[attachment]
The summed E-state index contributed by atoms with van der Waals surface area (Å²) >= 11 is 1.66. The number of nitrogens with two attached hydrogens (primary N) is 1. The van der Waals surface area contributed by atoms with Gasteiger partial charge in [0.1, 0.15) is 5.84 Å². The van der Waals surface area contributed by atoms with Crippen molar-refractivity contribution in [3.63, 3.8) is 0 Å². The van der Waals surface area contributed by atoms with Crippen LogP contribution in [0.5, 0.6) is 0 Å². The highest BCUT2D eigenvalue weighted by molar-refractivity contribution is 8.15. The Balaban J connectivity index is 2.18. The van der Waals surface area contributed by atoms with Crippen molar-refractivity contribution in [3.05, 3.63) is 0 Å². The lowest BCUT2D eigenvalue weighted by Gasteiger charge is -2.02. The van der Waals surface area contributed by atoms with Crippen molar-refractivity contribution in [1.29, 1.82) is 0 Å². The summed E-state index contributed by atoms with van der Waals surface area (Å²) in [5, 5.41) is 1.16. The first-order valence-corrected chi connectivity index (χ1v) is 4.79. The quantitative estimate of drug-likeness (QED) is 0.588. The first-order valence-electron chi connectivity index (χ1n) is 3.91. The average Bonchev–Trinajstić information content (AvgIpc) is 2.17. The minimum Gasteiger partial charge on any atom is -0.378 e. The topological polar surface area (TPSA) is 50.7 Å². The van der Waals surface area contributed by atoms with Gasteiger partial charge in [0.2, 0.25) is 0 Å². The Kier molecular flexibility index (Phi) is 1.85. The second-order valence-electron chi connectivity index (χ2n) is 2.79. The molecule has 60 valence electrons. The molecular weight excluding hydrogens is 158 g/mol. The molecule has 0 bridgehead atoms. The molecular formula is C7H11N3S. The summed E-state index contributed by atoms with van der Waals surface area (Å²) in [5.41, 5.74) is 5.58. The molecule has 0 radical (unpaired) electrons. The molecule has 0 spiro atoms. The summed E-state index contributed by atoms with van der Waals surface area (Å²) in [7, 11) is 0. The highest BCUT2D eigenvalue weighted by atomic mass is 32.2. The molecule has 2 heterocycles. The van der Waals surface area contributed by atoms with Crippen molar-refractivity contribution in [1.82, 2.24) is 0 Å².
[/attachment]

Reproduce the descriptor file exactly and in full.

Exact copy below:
The summed E-state index contributed by atoms with van der Waals surface area (Å²) >= 11 is 1.66. The number of nitrogens with two attached hydrogens (primary N) is 1. The van der Waals surface area contributed by atoms with Gasteiger partial charge in [0.1, 0.15) is 5.84 Å². The van der Waals surface area contributed by atoms with Crippen molar-refractivity contribution in [3.63, 3.8) is 0 Å². The van der Waals surface area contributed by atoms with Crippen LogP contribution in [0.5, 0.6) is 0 Å². The highest BCUT2D eigenvalue weighted by molar-refractivity contribution is 8.15. The Balaban J connectivity index is 2.18. The van der Waals surface area contributed by atoms with Crippen molar-refractivity contribution in [3.05, 3.63) is 0 Å². The lowest BCUT2D eigenvalue weighted by Gasteiger charge is -2.02. The van der Waals surface area contributed by atoms with Crippen molar-refractivity contribution in [1.29, 1.82) is 0 Å². The summed E-state index contributed by atoms with van der Waals surface area (Å²) in [5, 5.41) is 1.16. The first-order valence-corrected chi connectivity index (χ1v) is 4.79. The quantitative estimate of drug-likeness (QED) is 0.588. The first-order valence-electron chi connectivity index (χ1n) is 3.91. The average Bonchev–Trinajstić information content (AvgIpc) is 2.17. The minimum Gasteiger partial charge on any atom is -0.378 e. The topological polar surface area (TPSA) is 50.7 Å². The van der Waals surface area contributed by atoms with Gasteiger partial charge in [0.2, 0.25) is 0 Å². The Kier molecular flexibility index (Phi) is 1.85. The second-order valence-electron chi connectivity index (χ2n) is 2.79. The molecule has 60 valence electrons. The molecular weight excluding hydrogens is 158 g/mol. The molecule has 0 bridgehead atoms. The molecular formula is C7H11N3S. The summed E-state index contributed by atoms with van der Waals surface area (Å²) in [5.41, 5.74) is 5.58. The molecule has 0 radical (unpaired) electrons. The molecule has 0 spiro atoms. The summed E-state index contributed by atoms with van der Waals surface area (Å²) in [7, 11) is 0. The highest BCUT2D eigenvalue weighted by atomic mass is 32.2. The molecule has 2 heterocycles. The van der Waals surface area contributed by atoms with Crippen molar-refractivity contribution in [1.82, 2.24) is 0 Å².